Greece is in a difficult economic crisis these days. Trying to navigate the country through the mess is sociologist and Prime Minister George Papandreou:
The Papandreous have dominated Greek politics for more than half a century. But last week, Prime Minister George Papandreou, whose father and grandfather had both been premiers before him, nearly walked away from it all…
Papandreou, a multilingual sociologist who was born in St. Paul, Minn. and educated in the United States and Great Britain, was initially seen by many as adept at handling the Europeans. A former foreign minister, he was well liked by his European peers and had an easy rapport with them. But he had a harder task with Greeks, who have never quite viewed him as one of their own.
Papandreou is a health-conscious cyclist in a nation that loves its cafes, cigarettes and greasy-spoon tavernas. He drives a Prius and loves to talk about green energy. His father, Andreas, was a fiery populist who was known for his electrifying speeches. But Papandreou is a genial, if uninspiring, speaker who does not seem to enjoy the aggressive dialogue found in Greek politics, said Stamatis, the novelist…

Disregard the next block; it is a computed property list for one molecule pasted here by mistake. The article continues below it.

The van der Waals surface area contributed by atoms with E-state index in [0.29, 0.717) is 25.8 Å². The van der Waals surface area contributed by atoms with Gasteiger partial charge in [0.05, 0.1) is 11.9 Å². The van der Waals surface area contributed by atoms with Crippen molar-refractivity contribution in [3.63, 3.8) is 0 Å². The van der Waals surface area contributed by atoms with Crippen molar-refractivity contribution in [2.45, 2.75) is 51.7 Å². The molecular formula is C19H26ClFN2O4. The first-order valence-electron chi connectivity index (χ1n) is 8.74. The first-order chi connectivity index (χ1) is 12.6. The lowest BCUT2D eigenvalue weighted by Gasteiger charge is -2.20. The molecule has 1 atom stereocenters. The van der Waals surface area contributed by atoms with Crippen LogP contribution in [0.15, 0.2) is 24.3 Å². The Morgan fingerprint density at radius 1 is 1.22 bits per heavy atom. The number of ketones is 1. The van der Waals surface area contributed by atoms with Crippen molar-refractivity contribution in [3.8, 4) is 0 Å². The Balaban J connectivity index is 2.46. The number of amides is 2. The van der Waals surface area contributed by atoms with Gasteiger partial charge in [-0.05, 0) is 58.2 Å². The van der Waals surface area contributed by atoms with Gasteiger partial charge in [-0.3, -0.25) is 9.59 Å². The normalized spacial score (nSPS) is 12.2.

Papandreou is viewed as a sincere politician, even if Greeks cannot identify with him, said Christoforos Vernardakis, president of the polling firm VPRC and a political science professor at the Aristotle University of Thessaloniki.
I would guess that his political heritage, the third in his family to serve as Greece’s prime minister, helped him more in getting this job than a sociology background. As a sociologist, how would Papandreou analyze or view his own privileged background and how this impacts his relationship with the citizens of Greece?
Still, I wonder how Papandreou would say sociology has helped him direct Greece and interact with foreign leaders in this high-powered position.